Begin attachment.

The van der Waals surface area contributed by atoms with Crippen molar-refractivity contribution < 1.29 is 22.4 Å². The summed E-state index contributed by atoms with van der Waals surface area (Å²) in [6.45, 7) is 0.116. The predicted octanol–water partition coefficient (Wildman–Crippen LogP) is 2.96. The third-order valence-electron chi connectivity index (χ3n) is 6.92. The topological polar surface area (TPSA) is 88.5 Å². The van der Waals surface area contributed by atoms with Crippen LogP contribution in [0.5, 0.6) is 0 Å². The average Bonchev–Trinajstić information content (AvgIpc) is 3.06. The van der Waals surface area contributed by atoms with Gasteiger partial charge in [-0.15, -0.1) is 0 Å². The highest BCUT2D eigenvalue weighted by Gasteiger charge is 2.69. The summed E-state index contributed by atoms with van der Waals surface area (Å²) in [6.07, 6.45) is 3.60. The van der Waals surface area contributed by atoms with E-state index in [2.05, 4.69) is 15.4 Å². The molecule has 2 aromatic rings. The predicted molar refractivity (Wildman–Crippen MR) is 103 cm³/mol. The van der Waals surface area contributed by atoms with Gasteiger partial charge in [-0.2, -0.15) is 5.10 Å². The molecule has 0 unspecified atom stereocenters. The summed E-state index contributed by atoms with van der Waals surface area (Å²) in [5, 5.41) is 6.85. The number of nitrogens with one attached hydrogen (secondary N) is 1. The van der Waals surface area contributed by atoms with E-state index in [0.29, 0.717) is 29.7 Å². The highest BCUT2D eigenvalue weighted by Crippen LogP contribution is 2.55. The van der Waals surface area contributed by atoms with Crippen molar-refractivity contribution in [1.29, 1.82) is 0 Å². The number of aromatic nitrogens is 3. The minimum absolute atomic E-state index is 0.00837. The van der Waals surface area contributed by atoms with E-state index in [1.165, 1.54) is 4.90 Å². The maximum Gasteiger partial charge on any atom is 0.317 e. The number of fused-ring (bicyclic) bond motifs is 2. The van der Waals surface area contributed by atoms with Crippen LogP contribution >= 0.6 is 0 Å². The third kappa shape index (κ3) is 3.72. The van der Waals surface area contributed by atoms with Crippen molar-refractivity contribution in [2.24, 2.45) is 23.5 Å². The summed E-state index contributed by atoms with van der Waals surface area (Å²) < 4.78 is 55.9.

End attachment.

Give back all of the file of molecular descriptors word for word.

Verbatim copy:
The van der Waals surface area contributed by atoms with Crippen molar-refractivity contribution < 1.29 is 22.4 Å². The summed E-state index contributed by atoms with van der Waals surface area (Å²) in [6.45, 7) is 0.116. The predicted octanol–water partition coefficient (Wildman–Crippen LogP) is 2.96. The third-order valence-electron chi connectivity index (χ3n) is 6.92. The topological polar surface area (TPSA) is 88.5 Å². The van der Waals surface area contributed by atoms with Crippen LogP contribution in [0.5, 0.6) is 0 Å². The average Bonchev–Trinajstić information content (AvgIpc) is 3.06. The van der Waals surface area contributed by atoms with Gasteiger partial charge in [-0.15, -0.1) is 0 Å². The highest BCUT2D eigenvalue weighted by Gasteiger charge is 2.69. The summed E-state index contributed by atoms with van der Waals surface area (Å²) in [6.07, 6.45) is 3.60. The van der Waals surface area contributed by atoms with E-state index in [2.05, 4.69) is 15.4 Å². The molecule has 2 aromatic rings. The predicted molar refractivity (Wildman–Crippen MR) is 103 cm³/mol. The van der Waals surface area contributed by atoms with Gasteiger partial charge in [-0.2, -0.15) is 5.10 Å². The molecule has 0 unspecified atom stereocenters. The summed E-state index contributed by atoms with van der Waals surface area (Å²) in [5, 5.41) is 6.85. The number of nitrogens with one attached hydrogen (secondary N) is 1. The van der Waals surface area contributed by atoms with E-state index in [0.29, 0.717) is 29.7 Å². The highest BCUT2D eigenvalue weighted by Crippen LogP contribution is 2.55. The van der Waals surface area contributed by atoms with Crippen molar-refractivity contribution in [1.29, 1.82) is 0 Å². The number of aromatic nitrogens is 3. The minimum absolute atomic E-state index is 0.00837. The van der Waals surface area contributed by atoms with E-state index in [1.165, 1.54) is 4.90 Å². The maximum Gasteiger partial charge on any atom is 0.317 e. The number of fused-ring (bicyclic) bond motifs is 2. The van der Waals surface area contributed by atoms with Crippen LogP contribution >= 0.6 is 0 Å². The third kappa shape index (κ3) is 3.72. The van der Waals surface area contributed by atoms with Crippen molar-refractivity contribution in [2.24, 2.45) is 23.5 Å². The summed E-state index contributed by atoms with van der Waals surface area (Å²) < 4.78 is 55.9.